Submitted by birdie on September 24, 2010 - 11:06am
Sign up for a day-long virtual conference to be held on Wednesday Sept 29 from 10am - 6pm EDT--eBooks: Libraries at the Tipping Point, a unique online conference that explores the way the digital world is changing books and how these changes are reshaping the way we produce, distribute, and consume them.
This event will offer librarians, technology experts, publishers, and vendors a glimpse into the future of libraries with keynote speeches, special tracks, and an exciting exhibit area. Don’t miss this opportunity to investigate the evolving role of libraries in the twenty-first century!
Librarians and library administrators will learn about current best practices for library eBook collections and explore new and evolving models for eBook content discovery and delivery. Publishers and content creators will learn how to effectively identify and develop the ‘right’ content offerings for each segment of the relatively untapped library eBook market. ebook platform vendors and device manufacturers will learn just what libraries need and want in this rapidly changing environment. It's a party and everyone's invited!!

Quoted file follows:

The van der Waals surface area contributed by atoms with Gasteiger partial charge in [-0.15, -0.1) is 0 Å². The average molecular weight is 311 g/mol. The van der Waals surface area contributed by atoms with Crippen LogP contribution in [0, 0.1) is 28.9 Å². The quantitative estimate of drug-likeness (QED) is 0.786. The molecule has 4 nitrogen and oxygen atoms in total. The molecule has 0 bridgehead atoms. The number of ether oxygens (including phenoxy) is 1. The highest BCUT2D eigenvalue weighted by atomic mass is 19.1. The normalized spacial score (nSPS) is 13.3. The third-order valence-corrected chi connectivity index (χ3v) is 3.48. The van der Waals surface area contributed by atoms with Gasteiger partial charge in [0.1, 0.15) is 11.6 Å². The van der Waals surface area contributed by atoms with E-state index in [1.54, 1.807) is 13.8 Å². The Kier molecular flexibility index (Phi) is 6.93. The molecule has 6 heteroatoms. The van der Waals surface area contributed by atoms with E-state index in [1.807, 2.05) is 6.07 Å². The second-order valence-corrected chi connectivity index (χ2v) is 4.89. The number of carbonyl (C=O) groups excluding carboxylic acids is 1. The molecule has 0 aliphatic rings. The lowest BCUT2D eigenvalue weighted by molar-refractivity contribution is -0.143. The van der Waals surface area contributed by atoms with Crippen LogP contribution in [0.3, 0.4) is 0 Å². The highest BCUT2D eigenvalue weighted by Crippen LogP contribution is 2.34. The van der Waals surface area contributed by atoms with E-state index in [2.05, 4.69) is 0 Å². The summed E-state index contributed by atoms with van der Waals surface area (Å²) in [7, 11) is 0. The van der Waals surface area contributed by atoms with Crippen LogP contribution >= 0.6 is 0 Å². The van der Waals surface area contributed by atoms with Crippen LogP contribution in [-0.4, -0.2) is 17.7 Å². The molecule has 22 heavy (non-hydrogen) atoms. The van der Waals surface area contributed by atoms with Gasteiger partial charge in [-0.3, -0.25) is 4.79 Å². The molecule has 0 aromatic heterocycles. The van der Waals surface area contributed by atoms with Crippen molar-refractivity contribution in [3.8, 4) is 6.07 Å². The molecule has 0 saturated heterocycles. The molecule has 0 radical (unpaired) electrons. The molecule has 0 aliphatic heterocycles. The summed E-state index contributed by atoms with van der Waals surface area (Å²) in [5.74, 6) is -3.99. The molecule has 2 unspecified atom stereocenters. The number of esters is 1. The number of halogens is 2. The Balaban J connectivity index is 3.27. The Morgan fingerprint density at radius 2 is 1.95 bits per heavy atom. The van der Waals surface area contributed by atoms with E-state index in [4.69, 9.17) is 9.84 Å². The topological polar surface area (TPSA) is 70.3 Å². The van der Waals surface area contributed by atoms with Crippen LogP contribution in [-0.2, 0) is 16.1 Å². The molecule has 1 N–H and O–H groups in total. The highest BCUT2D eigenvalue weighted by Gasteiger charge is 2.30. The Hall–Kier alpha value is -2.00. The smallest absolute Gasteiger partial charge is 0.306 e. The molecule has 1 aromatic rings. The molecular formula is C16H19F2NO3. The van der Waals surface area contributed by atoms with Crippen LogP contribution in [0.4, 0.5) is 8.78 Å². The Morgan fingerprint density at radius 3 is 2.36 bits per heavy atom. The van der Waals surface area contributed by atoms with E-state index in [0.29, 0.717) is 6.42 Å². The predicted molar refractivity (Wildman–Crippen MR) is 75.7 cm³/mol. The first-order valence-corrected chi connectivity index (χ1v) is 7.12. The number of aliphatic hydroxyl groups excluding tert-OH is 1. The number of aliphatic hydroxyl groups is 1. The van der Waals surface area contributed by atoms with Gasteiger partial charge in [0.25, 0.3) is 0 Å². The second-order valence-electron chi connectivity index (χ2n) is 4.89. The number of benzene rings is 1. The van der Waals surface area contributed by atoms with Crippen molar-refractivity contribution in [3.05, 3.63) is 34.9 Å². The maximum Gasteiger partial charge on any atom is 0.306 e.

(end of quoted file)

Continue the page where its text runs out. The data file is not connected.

Here are some of the points discussed:
1. What’s going to be in an ebook?
3. To what extent will publishers view single-title marketing as a practical endeavor?
5. How important is the mobile phone market?
This is a two-part essay on the future of online publishing in the US. In this essay, I argue that professional publishing companies such as Thomson Reuters and Bloomberg hold the keys to the future of the news and information industry, far more than do technology companies such as Google. The goal of this essay is to offer a plausible roadmap for navigating the toughest business challenges facing the news and information publishing industries in the digital age.
Submitted by Bibliofuture on March 5, 2010 - 8:47pm
A recent blog post by Craig Mod, a self-titled computer programmer, book designer and book publisher, offers a thoughtful and distinctive perspective on the move of books from paper to interactive devices like Apple’s iPad.
Mr. Mod summarizes his argument in the subtitle of his post: “Print is dying. Digital is surging. Everyone is confused. Good riddance.”
Mr. Mod divides content broadly into two categories: content where the form is important, such as poetry or text with graphics, and content where form is divorced from layout, which he says applies to most novels and non-fiction.
This kind of thinking makes a key point: instead of arguing about pixels versus paper, as many book lovers tend to do, it is more useful to focus on whether the technology is a good match for the content.